A Critique of the Surgical Management of Lumbar Disc Disease in a Private Neurosurgical Practice


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Abstract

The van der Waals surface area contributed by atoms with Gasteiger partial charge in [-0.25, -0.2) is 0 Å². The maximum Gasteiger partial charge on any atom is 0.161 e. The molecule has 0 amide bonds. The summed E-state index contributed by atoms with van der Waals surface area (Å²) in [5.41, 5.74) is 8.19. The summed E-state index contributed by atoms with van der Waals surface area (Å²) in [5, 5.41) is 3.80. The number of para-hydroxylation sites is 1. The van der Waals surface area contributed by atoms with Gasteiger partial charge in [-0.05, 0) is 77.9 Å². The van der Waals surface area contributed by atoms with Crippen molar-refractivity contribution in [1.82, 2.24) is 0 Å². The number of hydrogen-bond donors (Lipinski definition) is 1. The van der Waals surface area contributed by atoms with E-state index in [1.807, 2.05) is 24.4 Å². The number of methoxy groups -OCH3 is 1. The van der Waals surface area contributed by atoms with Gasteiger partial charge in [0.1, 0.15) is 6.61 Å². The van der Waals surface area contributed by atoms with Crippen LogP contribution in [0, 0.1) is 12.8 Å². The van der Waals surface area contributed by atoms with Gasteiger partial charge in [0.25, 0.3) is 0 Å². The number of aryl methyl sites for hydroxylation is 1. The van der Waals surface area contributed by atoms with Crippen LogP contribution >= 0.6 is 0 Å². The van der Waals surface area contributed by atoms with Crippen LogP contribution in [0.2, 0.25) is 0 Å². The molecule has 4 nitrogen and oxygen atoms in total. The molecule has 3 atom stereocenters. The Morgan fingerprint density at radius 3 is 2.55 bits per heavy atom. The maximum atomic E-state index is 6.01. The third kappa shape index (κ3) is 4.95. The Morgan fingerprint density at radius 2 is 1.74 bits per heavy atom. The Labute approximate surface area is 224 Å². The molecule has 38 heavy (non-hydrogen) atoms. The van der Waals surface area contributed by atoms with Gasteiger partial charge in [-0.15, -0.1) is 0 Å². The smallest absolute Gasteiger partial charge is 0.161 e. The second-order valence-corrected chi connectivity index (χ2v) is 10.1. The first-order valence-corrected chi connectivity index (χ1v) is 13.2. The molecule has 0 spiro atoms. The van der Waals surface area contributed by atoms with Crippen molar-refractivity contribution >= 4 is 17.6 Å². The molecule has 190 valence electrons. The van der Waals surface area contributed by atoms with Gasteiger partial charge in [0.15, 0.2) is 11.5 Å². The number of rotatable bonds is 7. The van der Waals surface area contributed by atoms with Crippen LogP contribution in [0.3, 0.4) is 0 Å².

The magnitude of the lumbar disc problem is reviewed and a profile of medical and surgical therapeutic expectations is presented. A study of a 5-year epoch of a neurosurgical practice indicated that 64% of all patients requiring disc surgery had satisfactory results and 12% were frank failures. The younger patients with single level disc rupture had the best results, and 18% of all patients required further surgery for recurrent disc problems. The complication rate was 4%. The bias of compensation invalidates any critique of a therapy mode and creates a tremendous economic impact. The need for improvement in the surgical management of lumbar disc disease is established.

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